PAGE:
By Greg Schmidt, hospice chaplain

One recurring discussion I find myself in involves what it takes to work on a hospice team.  The conclusion generally has something to do with understanding the difference between “a calling” and “just looking for a job.”  Why is that important?  Because how you view what it is you do rises and falls with the way you choose to view those for whom you care.  Some people are fine with punching the clock.  Others want what they do to make a difference in the lives of those for whom they care.  For the latter, “being authentic” or “keeping it real” or “truly caring for and loving others” is all that matters.

When it comes to “being real” with the giving and receiving of compassionate caring, I love the discussion that happens between the Skin Horse and the Velveteen Rabbit in Margery Williams’ The Velveteen Rabbit

“It [being real] doesn’t happen all at once,” said the Skin Horse.  “You … become.  It takes a long time. That’s why it doesn’t happen often to people who break easily, or have sharp edges, or who have to be carefully kept.  Generally, by the time you are Real, most of your hair has been loved off, and your eyes drop out and you get loose in the joints and very shabby.  But these things don’t matter at all, because once you are Real, you can’t be ugly, except to people who don’t understand.” 

I believe the Skin Horse captures the essence of the conundrum.  If your feelings get hurt too often or too easily, or if you are defensive and respond with harsh attitudes, actions or words to the challenges that come your way (and they ALWAYS will!); or if you feel the need to be pampered (because you want the “glory”), then this isn’t the job for you.  Why?  Because those who are sick and dying – as well as those who are watching their loved ones decline right before their eyes – don’t have the time or energy to worry about you, too.  And quite frankly, they shouldn’t have to.  They should be given the time and freedom to consider only the needs of the sick and dying and/or their own response to what they are witnessing.  They need you to have a calling to caregiving.  They need you to see their loved ones as “real.”  They need you to be one of those who “understand.”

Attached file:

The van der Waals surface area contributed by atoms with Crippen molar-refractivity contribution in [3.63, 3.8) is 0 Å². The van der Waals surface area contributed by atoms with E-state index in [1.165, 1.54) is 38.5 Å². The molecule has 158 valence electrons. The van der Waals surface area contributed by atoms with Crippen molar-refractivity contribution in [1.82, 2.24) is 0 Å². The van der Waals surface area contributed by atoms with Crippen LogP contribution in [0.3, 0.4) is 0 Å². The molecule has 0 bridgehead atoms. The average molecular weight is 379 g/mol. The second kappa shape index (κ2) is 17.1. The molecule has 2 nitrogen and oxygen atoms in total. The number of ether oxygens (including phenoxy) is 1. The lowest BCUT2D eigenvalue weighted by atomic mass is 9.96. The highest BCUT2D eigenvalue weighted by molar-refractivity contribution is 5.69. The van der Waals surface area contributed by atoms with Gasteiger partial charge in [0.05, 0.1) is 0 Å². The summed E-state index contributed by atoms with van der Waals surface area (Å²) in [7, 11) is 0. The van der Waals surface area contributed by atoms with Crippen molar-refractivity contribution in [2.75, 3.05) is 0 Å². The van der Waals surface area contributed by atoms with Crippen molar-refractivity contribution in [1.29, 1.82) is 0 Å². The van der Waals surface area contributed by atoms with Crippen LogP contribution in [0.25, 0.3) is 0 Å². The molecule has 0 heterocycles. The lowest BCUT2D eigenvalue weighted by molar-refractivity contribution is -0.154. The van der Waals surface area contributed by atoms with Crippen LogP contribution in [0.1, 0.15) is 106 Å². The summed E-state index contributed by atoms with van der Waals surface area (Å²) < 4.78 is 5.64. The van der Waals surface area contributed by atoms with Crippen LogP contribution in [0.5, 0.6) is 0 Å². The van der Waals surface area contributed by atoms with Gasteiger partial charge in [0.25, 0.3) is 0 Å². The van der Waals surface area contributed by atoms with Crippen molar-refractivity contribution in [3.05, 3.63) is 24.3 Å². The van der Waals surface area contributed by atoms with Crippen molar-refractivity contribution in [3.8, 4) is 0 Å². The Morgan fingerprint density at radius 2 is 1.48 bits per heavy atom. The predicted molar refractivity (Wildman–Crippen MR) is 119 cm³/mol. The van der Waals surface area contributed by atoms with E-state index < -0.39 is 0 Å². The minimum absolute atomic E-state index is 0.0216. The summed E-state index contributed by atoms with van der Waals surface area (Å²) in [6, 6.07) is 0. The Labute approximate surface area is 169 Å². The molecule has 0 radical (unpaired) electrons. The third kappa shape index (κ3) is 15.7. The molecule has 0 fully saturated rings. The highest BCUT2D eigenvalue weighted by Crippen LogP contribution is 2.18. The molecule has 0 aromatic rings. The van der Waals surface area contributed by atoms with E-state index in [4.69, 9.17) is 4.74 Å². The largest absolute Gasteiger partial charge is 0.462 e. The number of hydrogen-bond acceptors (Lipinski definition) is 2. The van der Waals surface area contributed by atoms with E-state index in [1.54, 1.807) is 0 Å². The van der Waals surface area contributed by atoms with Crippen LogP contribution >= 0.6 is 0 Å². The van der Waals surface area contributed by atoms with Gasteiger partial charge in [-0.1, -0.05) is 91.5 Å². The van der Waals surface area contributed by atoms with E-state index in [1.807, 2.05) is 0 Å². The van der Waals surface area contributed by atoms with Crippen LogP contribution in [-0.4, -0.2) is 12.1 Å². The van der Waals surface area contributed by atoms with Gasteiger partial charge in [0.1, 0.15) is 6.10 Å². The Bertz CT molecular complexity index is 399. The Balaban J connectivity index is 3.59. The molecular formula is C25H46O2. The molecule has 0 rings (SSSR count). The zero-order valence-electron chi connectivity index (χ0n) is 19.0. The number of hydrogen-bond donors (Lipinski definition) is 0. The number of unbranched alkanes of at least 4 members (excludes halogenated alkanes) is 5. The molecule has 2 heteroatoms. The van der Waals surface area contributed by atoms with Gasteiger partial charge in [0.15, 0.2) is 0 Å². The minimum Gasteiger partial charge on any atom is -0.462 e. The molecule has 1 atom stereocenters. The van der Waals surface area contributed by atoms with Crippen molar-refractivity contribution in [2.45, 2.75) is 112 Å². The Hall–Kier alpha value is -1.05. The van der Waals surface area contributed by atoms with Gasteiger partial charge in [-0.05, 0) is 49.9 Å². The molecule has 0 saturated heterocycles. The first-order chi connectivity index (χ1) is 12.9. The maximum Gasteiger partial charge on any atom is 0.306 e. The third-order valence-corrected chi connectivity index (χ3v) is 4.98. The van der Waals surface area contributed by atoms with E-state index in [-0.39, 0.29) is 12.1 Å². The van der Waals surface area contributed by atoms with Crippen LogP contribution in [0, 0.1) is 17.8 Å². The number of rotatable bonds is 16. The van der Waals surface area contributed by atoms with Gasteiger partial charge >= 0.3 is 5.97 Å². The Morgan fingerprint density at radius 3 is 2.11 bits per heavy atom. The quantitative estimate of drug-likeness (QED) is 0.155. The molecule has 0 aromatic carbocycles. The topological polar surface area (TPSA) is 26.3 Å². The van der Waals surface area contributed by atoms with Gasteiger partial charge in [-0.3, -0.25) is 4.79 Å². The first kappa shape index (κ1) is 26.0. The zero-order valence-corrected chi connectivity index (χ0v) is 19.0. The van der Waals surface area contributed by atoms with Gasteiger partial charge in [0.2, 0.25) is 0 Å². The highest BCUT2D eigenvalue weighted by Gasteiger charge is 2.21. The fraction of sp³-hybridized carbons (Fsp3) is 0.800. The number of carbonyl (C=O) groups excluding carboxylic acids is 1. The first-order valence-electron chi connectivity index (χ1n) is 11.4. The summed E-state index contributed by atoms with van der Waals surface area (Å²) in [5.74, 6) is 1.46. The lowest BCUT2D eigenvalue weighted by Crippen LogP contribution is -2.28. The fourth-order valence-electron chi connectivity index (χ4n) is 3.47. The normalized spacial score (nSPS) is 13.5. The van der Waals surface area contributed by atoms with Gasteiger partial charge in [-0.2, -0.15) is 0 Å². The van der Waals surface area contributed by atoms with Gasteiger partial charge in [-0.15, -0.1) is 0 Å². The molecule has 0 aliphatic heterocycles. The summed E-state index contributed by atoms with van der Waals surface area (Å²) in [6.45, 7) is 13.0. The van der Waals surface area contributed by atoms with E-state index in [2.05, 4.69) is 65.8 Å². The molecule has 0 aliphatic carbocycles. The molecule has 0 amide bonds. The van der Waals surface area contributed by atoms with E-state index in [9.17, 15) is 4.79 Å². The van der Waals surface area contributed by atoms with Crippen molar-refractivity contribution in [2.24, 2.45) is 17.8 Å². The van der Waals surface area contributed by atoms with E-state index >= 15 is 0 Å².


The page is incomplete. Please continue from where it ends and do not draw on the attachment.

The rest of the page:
The point?  If you are willing to enter low, be humble, and live solely as a servant to the needs of those you meet while at work, THEN you can become “real” to those you serve.  And, as the Skin Horse says, “once you are Real, you can’t be ugly” to those being served.  How does that happen?  Because love ALWAYS “covers” whatever it touches.  Love creates both a “bond” and a “barrier” in which those who receive it can pursue life in complete freedom and with complete grace (i.e., “unmerited favor”).

I love also these words of Jesus: “My command is this: Love each other as I have loved you. Greater love has no one than this: to lay down one’s life for one’s friends.” (John 15:12-13). 

Here’s what I believe should be the bottom line statement for every Heart & Soul Hospice employee (and the employees of EVERY hospice, for that matter): Because of my calling to both my faith and my hospice team, I will give myself daily to touching the lives of those we serve in the name of Christ with my heart, mind, soul, and strength.  We begin every single workday by saying our vision statement together: “To provide compassionate, end-of-life care, guided by Christian values.”  What drives us is the goal to provide the best possible day – today – to everyone for which we care.  What drives that goal is our mission.  And what drives our mission is Jesus.

Here’s a suggestion: Live today as though it’s YOUR last.  Give away the love you’ve already received from above.  As my Methodist friends have taught me, “God is good, all the time.  All the time, God is good!”  So, be authentic.  Keep it real.  Do good to those around you. 

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